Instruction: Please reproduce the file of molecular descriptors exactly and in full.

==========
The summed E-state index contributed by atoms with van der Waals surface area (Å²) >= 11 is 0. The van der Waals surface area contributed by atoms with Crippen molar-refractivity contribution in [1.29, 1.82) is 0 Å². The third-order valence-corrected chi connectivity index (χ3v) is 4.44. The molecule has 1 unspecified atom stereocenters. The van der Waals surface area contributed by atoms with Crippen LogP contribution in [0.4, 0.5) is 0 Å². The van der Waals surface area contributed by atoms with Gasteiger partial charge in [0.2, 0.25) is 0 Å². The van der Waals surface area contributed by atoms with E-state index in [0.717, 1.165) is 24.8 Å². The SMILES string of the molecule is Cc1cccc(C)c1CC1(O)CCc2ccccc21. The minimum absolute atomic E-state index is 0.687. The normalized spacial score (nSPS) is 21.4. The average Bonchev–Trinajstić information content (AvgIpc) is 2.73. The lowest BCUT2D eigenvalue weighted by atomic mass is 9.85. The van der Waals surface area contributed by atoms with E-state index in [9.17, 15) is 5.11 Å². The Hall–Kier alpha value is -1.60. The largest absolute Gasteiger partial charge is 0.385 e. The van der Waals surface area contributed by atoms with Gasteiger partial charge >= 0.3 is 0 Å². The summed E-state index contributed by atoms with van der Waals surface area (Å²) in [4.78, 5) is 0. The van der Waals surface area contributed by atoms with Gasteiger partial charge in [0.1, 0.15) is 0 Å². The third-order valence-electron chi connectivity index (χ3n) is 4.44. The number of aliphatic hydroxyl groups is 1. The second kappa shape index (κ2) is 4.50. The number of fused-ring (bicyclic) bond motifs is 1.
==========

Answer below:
The summed E-state index contributed by atoms with van der Waals surface area (Å²) >= 11 is 0. The van der Waals surface area contributed by atoms with Crippen molar-refractivity contribution in [1.29, 1.82) is 0 Å². The third-order valence-corrected chi connectivity index (χ3v) is 4.44. The molecule has 1 unspecified atom stereocenters. The van der Waals surface area contributed by atoms with Crippen LogP contribution in [0.4, 0.5) is 0 Å². The van der Waals surface area contributed by atoms with Gasteiger partial charge in [0.2, 0.25) is 0 Å². The van der Waals surface area contributed by atoms with E-state index in [0.717, 1.165) is 24.8 Å². The SMILES string of the molecule is Cc1cccc(C)c1CC1(O)CCc2ccccc21. The minimum absolute atomic E-state index is 0.687. The normalized spacial score (nSPS) is 21.4. The average Bonchev–Trinajstić information content (AvgIpc) is 2.73. The lowest BCUT2D eigenvalue weighted by atomic mass is 9.85. The van der Waals surface area contributed by atoms with E-state index in [9.17, 15) is 5.11 Å². The Hall–Kier alpha value is -1.60. The largest absolute Gasteiger partial charge is 0.385 e. The van der Waals surface area contributed by atoms with Gasteiger partial charge >= 0.3 is 0 Å². The summed E-state index contributed by atoms with van der Waals surface area (Å²) in [4.78, 5) is 0. The van der Waals surface area contributed by atoms with Gasteiger partial charge in [0.1, 0.15) is 0 Å². The third-order valence-electron chi connectivity index (χ3n) is 4.44. The number of aliphatic hydroxyl groups is 1. The second kappa shape index (κ2) is 4.50. The number of fused-ring (bicyclic) bond motifs is 1.